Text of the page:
Expect 250% Firefox speed blast after 3.5 RC release

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If last Friday's Release Candidate for Mozilla's Firefox 3.5 is truly indicative of the final release (last week's was not, unfortunately), then how much faster performance will Firefox users expect to see the moment they install it? When the organization first started seriously ramping up the development of its TraceMonkey JavaScript engine last year, we said that speed boost would have to be in the triple-digit range to keep up with competition, as well as to meet the high expectations Mozilla set.

Today, Betanews tests have a preliminary answer, and it's exactly what developers have been looking for: A speed score of 253% that of the Windows 7 RC -- better than two and a half times the speed of version 3.0.10 -- and 222% that of Windows Vista SP2, in tests conducted with the "Beta 99" release candidate build posted last Friday, versus the current stable Firefox release. The general public may get a chance to see that performance improvement later this week, assuming this time Mozilla releases Firefox 3.5 RC to the general public as planned.

This morning's tests give Beta 99 a 9.23 Betanews performance index score in Win7 RC, and 7.44 in Vista SP2, once again demonstrating the much-needed agility in the underlying Win7 platform compared to its predecessor. (Our index compares speeds to a relative 1.00 for Microsoft Internet Explorer 7 in Vista SP2.) In speed tests alone, Beta 99 on Win7 was 32% faster than Beta 99 on Vista.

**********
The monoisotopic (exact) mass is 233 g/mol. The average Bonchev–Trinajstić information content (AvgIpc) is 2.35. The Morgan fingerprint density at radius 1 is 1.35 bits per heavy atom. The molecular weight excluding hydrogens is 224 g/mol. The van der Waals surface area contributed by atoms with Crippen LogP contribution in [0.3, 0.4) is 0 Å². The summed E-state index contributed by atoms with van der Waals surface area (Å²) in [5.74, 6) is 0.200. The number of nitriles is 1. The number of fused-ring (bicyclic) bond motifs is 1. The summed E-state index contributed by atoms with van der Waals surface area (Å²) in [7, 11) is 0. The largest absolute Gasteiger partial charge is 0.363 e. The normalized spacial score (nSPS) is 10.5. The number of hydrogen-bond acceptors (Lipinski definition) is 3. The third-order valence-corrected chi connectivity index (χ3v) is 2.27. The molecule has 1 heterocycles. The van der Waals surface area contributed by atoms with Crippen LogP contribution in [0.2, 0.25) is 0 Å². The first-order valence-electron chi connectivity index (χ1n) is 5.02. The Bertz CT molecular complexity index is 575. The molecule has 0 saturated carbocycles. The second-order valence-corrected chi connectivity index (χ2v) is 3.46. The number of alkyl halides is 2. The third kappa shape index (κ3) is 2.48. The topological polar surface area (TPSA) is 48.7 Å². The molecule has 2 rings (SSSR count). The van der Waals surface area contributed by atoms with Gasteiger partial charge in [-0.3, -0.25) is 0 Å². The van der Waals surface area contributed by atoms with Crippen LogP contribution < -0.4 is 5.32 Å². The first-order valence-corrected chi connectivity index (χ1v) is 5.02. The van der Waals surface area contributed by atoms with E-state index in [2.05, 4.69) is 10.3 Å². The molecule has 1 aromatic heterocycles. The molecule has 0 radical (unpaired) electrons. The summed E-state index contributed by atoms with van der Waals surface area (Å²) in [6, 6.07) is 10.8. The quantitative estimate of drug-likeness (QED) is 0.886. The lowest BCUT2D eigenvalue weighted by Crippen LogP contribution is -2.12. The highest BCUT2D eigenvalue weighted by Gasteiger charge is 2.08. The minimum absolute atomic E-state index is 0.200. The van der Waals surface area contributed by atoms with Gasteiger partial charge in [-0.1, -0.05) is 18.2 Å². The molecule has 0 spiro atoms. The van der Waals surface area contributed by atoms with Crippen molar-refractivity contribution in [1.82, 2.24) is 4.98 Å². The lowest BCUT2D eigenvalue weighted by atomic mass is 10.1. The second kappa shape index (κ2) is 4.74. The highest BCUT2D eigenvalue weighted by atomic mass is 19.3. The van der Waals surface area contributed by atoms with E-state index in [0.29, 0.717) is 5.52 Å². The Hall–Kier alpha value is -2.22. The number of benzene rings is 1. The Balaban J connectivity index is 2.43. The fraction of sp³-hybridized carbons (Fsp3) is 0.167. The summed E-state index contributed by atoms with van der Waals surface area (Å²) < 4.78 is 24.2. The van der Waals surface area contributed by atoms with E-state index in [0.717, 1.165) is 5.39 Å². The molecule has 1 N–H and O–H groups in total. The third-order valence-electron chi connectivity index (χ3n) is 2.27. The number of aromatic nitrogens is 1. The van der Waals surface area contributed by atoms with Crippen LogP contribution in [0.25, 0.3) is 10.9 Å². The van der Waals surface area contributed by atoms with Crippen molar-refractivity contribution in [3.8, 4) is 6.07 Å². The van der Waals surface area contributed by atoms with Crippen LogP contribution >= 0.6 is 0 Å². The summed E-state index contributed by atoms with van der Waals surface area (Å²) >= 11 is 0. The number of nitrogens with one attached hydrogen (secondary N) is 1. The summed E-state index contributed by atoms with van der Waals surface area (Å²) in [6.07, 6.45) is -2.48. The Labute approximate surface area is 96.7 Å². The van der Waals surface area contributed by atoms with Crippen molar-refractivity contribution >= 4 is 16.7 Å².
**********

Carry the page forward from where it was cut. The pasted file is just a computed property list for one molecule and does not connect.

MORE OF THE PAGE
A word about our Windows Web browser test suite


Where is Firefox finding the speed? It's not in the rendering department, which we've noticed has actually ticked downward, perhaps in pursuit of better standards compliance (the RC still scores 93% on the Acid3 test). Our tests reveal that the latest 3.5 handles array objects twice as fast as the stable, and recovers from errors 10 times as fast. The RC accesses data in memory three times as fast, handles math operations five times as fast, processes textual strings over three times as fast, and processes bitwise logic 753% faster than version 3.0.10.

Still, it will not be the fastest Windows Web browser available. Our performance index score for the latest stable release of Google Chrome (2.0.177.1) in Win7 RC is 13.43, reflecting nearly 56% better speed over Beta 99. But the Firefox speed boost will put version 3.5 in a league with Chrome and Apple Safari 4 (still in testing) in the speed department; and with a fuller slate of add-ons and more developed outside support, there's good reason to believe it will continue to be the preferred alternative browser to Internet Explorer in the coming months.

Of course, the Back button will need to work. During what was supposed to have been Mozilla's final "crunch time" testing two weeks ago, testers found a handful of blockers that were bad enough to delay final release by at least a week. We saw one ourselves: In one of the previous daily builds for Firefox 3.5 last week, the Back button was inoperative in Windows 7 RC. Not in Vista, however; and the latest daily "Minefield" build of Firefox 3.6 didn't have that problem. We were relieved not to find it in last weekend's Beta 99 post.

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